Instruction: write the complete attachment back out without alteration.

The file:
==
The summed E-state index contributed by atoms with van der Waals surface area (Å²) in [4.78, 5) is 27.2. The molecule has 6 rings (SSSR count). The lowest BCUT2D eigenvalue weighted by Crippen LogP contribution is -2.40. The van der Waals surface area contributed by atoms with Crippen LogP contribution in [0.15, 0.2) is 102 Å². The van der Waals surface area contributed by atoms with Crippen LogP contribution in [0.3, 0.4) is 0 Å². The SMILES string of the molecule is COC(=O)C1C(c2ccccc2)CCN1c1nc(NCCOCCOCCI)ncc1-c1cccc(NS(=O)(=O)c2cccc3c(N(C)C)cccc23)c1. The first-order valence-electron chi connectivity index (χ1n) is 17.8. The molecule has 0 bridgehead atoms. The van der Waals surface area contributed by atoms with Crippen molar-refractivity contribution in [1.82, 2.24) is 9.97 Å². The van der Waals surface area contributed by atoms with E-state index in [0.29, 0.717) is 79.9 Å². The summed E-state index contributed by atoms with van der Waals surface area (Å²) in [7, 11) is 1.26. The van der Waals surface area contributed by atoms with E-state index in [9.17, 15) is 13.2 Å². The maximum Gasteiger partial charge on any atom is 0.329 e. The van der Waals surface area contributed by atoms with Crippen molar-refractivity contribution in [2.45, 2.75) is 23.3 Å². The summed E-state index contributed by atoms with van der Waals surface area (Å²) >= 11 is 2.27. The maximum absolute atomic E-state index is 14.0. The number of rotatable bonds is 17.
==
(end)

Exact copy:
The summed E-state index contributed by atoms with van der Waals surface area (Å²) in [4.78, 5) is 27.2. The molecule has 6 rings (SSSR count). The lowest BCUT2D eigenvalue weighted by Crippen LogP contribution is -2.40. The van der Waals surface area contributed by atoms with Crippen LogP contribution in [0.15, 0.2) is 102 Å². The van der Waals surface area contributed by atoms with Crippen LogP contribution in [0.3, 0.4) is 0 Å². The SMILES string of the molecule is COC(=O)C1C(c2ccccc2)CCN1c1nc(NCCOCCOCCI)ncc1-c1cccc(NS(=O)(=O)c2cccc3c(N(C)C)cccc23)c1. The first-order valence-electron chi connectivity index (χ1n) is 17.8. The molecule has 0 bridgehead atoms. The van der Waals surface area contributed by atoms with Crippen molar-refractivity contribution in [1.82, 2.24) is 9.97 Å². The van der Waals surface area contributed by atoms with E-state index in [0.29, 0.717) is 79.9 Å². The summed E-state index contributed by atoms with van der Waals surface area (Å²) in [7, 11) is 1.26. The van der Waals surface area contributed by atoms with E-state index in [9.17, 15) is 13.2 Å². The maximum Gasteiger partial charge on any atom is 0.329 e. The van der Waals surface area contributed by atoms with Crippen molar-refractivity contribution in [2.45, 2.75) is 23.3 Å². The summed E-state index contributed by atoms with van der Waals surface area (Å²) >= 11 is 2.27. The maximum absolute atomic E-state index is 14.0. The number of rotatable bonds is 17.